What help is available to me as a victim of crime?
WA CVSC Hotline provides a 24 hour crisis intervention, information, and referrals.
Do you offer services in languages other than English?
We utilize the AT&T Language line for callers who speak a language other than English.
How much do your services cost?
All of our advocacy services are free.
What rights do I have as a crime victim?
Washington State has several laws which protect crime victims’ rights. READ MORE
Do you offer services outside of Washington state?
Yes, we provide resources for out of state callers, when the information is available to us online.
I have medical bills after the crime, is there help for me?
The Crime Victim Compensation Program through Washington State Department of Labor and Industries can help victims of crime with medical bills and funeral expenses. An advocate can help you determine if you qualify for this or other programs, and can help you with the application process.
Do you help victims of domestic violence and sexual assault?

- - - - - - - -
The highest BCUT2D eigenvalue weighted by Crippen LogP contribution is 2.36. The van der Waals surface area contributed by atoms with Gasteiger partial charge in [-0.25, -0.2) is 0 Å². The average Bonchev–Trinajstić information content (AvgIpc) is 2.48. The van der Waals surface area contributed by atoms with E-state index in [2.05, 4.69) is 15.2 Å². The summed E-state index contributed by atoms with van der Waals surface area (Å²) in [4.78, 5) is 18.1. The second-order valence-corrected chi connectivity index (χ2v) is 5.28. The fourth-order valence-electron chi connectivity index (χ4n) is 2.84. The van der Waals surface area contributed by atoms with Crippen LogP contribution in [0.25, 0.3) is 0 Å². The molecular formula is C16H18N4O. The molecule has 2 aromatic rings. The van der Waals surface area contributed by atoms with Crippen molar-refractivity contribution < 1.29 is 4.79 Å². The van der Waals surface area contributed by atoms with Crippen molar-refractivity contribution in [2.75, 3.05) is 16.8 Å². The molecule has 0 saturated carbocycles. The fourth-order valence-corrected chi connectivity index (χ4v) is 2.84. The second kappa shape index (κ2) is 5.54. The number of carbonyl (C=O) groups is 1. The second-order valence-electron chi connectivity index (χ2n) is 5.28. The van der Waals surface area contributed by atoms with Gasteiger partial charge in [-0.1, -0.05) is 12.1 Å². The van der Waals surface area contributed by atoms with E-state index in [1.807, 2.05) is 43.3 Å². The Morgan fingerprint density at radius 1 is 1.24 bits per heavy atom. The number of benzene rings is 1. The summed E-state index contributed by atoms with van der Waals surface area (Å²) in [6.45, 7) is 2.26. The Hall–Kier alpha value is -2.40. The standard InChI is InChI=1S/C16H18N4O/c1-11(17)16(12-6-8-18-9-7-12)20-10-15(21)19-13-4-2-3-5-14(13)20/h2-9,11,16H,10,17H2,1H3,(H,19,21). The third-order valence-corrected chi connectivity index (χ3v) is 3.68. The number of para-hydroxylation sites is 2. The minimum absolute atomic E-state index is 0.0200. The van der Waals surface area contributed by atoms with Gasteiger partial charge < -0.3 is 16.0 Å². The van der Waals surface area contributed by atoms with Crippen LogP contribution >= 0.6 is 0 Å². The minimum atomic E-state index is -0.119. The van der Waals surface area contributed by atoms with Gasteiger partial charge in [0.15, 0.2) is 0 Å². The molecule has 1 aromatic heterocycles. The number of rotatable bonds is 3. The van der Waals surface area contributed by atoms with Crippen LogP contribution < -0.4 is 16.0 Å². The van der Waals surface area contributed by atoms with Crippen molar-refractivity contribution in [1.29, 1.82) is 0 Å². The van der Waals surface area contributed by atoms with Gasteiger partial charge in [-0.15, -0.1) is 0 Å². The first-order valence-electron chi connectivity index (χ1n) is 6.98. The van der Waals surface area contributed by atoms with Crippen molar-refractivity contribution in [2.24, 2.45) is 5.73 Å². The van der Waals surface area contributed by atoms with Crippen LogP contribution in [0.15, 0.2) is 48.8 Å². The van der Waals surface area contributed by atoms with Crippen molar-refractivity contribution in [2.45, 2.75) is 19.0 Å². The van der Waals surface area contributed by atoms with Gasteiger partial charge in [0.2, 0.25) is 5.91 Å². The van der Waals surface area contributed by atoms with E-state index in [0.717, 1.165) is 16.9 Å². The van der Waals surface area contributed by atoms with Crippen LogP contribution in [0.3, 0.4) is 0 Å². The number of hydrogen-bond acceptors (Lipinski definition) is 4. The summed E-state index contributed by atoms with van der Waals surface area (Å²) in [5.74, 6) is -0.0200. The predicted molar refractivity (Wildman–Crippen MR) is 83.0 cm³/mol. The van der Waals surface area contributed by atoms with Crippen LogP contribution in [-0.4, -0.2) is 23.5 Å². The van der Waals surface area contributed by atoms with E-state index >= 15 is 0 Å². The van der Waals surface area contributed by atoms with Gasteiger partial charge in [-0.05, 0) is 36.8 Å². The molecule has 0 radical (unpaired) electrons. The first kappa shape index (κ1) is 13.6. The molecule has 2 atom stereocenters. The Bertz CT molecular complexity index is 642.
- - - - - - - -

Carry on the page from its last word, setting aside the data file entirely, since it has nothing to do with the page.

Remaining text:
We provide crisis intervention, safety planning and emotional support for victims of domestic violence and sexual assault. We then refer them to local agencies that specialize in this service.
What is crime victim's compensation?
Crime Victims Compensation (CVC) is a program through the Department of Labor and Industries. Victims of violent crime can fill out an application to see if they qualify for assistance. An advocate can help you complete the paperwork.
What is a Victim Impact Statement?
A Victim Impact Statement is a written or oral statement presented to the court at the defendant’s sentencing. Victims or survivors have a legal right to inform the judge about how the crime has affected their lives and can ask that a defendant receive a particular sentence.
How can I find out if an offender is in custody?
You may search for an offender and sign up for victim notification services through WA SAVIN/VineLink which is a free and confidential service. You can sign up to be notified by phone or email.
Is it necessary for me to attend court?
You have the right to attend every court hearing where the defendant is present, but it is not necessary that you do so. If you are a witness to the crime the prosecutor’s office may ask you to testify if the case goes to trial. Advocates can provide court support with you or on your behalf and take notes for you. It is a very personal decision of how much, when and if you would like to go to court.